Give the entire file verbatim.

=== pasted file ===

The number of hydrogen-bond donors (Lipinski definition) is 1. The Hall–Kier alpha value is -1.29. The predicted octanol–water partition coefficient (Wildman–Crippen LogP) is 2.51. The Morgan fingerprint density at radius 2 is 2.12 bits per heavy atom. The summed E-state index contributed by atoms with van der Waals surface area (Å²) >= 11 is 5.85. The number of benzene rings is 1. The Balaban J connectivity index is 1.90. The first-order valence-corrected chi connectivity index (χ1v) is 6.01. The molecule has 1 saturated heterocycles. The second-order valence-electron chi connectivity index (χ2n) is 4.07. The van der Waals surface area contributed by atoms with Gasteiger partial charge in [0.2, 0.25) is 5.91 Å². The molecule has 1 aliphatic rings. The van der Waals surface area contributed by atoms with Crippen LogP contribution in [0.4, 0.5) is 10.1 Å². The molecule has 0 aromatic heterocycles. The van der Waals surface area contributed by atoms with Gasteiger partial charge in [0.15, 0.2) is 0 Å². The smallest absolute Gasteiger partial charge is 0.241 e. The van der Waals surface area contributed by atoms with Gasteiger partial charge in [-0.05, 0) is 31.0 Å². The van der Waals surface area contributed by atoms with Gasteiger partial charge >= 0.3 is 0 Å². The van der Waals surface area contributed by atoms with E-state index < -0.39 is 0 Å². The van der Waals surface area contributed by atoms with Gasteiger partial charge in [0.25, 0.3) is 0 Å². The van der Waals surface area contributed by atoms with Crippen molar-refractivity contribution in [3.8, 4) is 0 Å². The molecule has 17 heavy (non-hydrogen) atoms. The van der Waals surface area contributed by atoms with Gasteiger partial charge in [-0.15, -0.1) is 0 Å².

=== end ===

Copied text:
The number of hydrogen-bond donors (Lipinski definition) is 1. The Hall–Kier alpha value is -1.29. The predicted octanol–water partition coefficient (Wildman–Crippen LogP) is 2.51. The Morgan fingerprint density at radius 2 is 2.12 bits per heavy atom. The summed E-state index contributed by atoms with van der Waals surface area (Å²) >= 11 is 5.85. The number of benzene rings is 1. The Balaban J connectivity index is 1.90. The first-order valence-corrected chi connectivity index (χ1v) is 6.01. The molecule has 1 saturated heterocycles. The second-order valence-electron chi connectivity index (χ2n) is 4.07. The van der Waals surface area contributed by atoms with Gasteiger partial charge in [0.2, 0.25) is 5.91 Å². The molecule has 1 aliphatic rings. The van der Waals surface area contributed by atoms with Crippen LogP contribution in [0.4, 0.5) is 10.1 Å². The molecule has 0 aromatic heterocycles. The van der Waals surface area contributed by atoms with Gasteiger partial charge in [0.15, 0.2) is 0 Å². The smallest absolute Gasteiger partial charge is 0.241 e. The van der Waals surface area contributed by atoms with Gasteiger partial charge in [-0.05, 0) is 31.0 Å². The van der Waals surface area contributed by atoms with Gasteiger partial charge >= 0.3 is 0 Å². The van der Waals surface area contributed by atoms with E-state index < -0.39 is 0 Å². The van der Waals surface area contributed by atoms with Gasteiger partial charge in [0.25, 0.3) is 0 Å². The van der Waals surface area contributed by atoms with Crippen molar-refractivity contribution in [3.8, 4) is 0 Å². The molecule has 17 heavy (non-hydrogen) atoms. The van der Waals surface area contributed by atoms with Gasteiger partial charge in [-0.15, -0.1) is 0 Å².